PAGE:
Men’s amateur boxing at the Rio Olympics will be the have the first matches without head guards since 1984. In 1984 some of the boxing matches appeared to be somewhat brutal and increased the perceived violence in the sport. As a result, head guards were added to all amateur boxing matches at the Summer Olympics. Leading up to the 2016 Summer Olympic Games in Rio the International Boxing Association (AIBA) voted to remove head guards from competition. The AIBA argued that the head guards were not preventing the scenarios that they were designed to stop and might encourage more dangerous fighting.
From the New York Times article:
One was that the head guards created a bigger target for boxers, who in turn attempted more head blows. The other was that the gear was giving boxers a false sense of security.
Several studies, including one commissioned by the association, found that the number of acute brain injuries declined when head guards were not used. In the world championship tournaments overseen by the association from 2009 to 2013, the number of times a fight was stopped because of one boxer receiving repeated head blows fell 43 percent in bouts without head guards compared with fights with head guards.
Some doctors were more critical of the idea that someone can reduce concussions in boxing:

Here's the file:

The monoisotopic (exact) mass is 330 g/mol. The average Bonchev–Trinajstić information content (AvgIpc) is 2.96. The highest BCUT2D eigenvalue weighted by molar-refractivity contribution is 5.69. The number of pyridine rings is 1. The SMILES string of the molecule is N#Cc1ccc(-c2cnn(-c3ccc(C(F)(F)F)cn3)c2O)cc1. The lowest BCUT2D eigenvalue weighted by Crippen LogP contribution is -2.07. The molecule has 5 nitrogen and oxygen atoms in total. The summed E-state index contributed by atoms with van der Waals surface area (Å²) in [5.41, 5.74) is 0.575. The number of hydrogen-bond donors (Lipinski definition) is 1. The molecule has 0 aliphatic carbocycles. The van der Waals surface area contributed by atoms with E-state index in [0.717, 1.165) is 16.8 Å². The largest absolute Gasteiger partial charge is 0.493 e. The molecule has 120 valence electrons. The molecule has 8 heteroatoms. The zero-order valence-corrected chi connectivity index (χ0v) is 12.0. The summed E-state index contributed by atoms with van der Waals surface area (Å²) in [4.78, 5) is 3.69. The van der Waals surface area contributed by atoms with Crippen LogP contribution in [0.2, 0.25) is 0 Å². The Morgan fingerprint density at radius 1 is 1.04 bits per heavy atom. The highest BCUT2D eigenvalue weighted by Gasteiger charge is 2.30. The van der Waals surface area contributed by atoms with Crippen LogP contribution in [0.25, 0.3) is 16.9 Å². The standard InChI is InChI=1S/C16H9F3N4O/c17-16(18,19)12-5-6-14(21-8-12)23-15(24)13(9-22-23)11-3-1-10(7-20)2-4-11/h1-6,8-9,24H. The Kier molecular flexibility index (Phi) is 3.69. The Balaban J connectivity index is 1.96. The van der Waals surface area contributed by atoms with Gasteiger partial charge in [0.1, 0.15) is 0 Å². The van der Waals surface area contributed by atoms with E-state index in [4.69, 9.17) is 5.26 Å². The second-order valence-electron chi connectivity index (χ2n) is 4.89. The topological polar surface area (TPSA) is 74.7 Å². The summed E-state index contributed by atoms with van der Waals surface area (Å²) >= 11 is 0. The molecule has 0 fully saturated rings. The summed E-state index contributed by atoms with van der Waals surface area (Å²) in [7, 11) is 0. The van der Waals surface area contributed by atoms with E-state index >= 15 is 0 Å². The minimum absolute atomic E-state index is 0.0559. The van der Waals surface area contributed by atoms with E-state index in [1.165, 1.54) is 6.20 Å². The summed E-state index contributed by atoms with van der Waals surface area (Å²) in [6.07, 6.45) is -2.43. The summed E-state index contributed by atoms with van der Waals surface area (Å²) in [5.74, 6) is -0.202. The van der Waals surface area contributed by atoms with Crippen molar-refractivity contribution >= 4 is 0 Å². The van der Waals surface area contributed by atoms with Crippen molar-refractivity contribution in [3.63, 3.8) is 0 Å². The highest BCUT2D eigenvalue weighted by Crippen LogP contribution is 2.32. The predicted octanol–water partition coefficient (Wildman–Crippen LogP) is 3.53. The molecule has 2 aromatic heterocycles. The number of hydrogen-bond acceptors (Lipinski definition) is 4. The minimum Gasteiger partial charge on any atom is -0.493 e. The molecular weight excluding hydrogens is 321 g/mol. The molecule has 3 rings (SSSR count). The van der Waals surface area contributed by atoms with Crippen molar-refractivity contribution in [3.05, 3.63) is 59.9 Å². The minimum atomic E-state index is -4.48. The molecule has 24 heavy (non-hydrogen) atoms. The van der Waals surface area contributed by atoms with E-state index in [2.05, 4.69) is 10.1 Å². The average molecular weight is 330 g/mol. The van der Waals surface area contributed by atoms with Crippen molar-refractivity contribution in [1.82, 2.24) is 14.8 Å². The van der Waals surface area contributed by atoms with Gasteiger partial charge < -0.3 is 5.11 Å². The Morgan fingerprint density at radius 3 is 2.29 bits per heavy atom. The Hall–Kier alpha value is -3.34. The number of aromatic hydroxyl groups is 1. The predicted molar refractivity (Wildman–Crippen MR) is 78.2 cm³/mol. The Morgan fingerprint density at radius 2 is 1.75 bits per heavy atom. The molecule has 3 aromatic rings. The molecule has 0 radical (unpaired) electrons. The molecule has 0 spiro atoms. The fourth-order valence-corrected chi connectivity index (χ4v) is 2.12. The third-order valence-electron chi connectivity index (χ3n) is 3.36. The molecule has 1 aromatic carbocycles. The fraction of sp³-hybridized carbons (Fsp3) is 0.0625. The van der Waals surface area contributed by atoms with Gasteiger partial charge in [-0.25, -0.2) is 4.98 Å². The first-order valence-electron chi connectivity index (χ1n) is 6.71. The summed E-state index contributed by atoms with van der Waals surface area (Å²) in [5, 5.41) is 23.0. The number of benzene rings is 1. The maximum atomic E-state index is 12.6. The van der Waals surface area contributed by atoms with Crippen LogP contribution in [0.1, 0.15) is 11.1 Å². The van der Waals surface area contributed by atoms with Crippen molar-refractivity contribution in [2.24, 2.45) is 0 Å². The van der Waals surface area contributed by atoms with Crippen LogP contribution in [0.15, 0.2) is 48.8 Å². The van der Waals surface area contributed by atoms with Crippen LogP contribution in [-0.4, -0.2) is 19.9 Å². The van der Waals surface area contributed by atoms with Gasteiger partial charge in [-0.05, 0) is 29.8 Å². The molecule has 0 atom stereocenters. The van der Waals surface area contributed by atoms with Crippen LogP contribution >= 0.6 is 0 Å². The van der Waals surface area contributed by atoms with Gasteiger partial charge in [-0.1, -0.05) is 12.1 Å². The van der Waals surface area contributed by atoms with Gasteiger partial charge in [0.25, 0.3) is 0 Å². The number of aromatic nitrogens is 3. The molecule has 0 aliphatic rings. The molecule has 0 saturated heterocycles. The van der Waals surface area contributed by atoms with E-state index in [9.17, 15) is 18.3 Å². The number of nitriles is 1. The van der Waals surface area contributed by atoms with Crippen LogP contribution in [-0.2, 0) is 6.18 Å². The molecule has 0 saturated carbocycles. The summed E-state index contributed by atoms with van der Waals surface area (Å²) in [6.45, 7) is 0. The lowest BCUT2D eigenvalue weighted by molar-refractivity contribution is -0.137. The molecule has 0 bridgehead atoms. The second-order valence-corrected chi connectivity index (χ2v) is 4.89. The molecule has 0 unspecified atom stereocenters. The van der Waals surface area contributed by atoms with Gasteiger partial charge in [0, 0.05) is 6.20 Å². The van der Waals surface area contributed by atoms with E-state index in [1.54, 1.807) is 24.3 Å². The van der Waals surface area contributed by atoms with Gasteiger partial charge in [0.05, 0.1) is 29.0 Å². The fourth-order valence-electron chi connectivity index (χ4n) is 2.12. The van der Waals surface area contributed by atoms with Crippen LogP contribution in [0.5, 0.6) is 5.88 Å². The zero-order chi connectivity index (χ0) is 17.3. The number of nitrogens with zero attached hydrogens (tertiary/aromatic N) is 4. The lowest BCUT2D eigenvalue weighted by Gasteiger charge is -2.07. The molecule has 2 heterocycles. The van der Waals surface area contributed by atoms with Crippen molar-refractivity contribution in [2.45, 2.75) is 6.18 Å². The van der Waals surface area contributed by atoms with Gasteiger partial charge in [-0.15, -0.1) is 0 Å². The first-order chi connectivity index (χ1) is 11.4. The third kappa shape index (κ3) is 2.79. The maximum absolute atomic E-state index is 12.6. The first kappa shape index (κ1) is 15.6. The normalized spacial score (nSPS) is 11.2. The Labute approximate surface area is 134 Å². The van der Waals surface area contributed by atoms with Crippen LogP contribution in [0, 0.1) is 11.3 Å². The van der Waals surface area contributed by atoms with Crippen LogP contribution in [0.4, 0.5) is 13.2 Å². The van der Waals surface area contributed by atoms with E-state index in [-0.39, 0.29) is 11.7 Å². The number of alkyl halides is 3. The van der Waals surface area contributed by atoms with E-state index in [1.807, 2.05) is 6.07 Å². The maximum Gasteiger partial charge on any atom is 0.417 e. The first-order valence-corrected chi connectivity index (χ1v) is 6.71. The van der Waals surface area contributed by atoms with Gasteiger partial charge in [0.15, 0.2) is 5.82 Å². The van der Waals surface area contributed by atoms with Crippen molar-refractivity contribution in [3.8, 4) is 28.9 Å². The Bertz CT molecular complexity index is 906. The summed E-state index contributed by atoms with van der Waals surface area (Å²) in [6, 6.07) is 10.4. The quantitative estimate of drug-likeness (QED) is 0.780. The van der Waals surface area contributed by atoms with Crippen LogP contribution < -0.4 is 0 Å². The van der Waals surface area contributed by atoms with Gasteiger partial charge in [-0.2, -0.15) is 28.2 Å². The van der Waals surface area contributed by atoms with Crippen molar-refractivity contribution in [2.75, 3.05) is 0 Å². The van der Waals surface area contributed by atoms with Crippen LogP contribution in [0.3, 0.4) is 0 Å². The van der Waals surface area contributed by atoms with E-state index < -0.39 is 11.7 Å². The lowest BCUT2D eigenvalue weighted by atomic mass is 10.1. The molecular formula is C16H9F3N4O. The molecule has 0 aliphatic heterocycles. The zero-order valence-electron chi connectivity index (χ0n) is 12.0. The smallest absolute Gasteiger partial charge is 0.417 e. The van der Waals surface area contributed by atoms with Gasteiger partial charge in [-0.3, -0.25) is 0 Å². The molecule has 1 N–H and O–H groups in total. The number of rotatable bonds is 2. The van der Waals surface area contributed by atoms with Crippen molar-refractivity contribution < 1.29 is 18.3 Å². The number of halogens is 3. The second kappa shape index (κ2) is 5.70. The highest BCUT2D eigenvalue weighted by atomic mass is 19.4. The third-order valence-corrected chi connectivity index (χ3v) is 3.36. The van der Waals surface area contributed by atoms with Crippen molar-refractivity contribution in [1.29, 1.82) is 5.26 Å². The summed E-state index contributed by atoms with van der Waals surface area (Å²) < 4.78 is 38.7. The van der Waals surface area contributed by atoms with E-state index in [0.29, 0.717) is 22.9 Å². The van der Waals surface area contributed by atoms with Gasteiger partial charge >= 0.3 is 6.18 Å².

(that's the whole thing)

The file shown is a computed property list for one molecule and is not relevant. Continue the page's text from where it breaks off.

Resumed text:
Dr. Robert Cantu, who has been closely identified with the ongoing issue of concussions in the National Football League and is a member of the Association of Ringside Physicians, a group against the removal of head guards for amateurs, said the gear was not designed to prevent concussions.
“The idea that headgear prevents concussions is ludicrous to begin with,” he said. “It would be great if it did, but to say that taking it off will lead to fewer concussions doesn’t make sense, either.”
The biggest concern from a competition stand point has been the increased risks of cuts. A cut on a fighter has the possibility to end the fight if it creates a dangerous situation. An athlete’s Olympic dreams could end because of a severe cut on his face because of an accidental head-butt that would have been prevented with a head guard.
Dr. Barry Jordan, who serves as the physician for USA Boxing believes that removing the head guards is supposed to entice professional fighters to participate in the Olympics.
The head guard’s biggest achievement might have been easing the concerns of viewers. The Olympics draw a much wider demographic net than the normal casual sports fan. The eustress caused by combat sports can be difficult enough for many non-sports fans to watch and there is a good chance that removing the head guards will only make the tension more difficult for non-sports fans to watch. If someone isn’t entertained by boxing because they perceive the sport to be dangerous there are many other sports for the person to watch, meaning that there could be a noticeable decrease in viewers this Summer Olympics.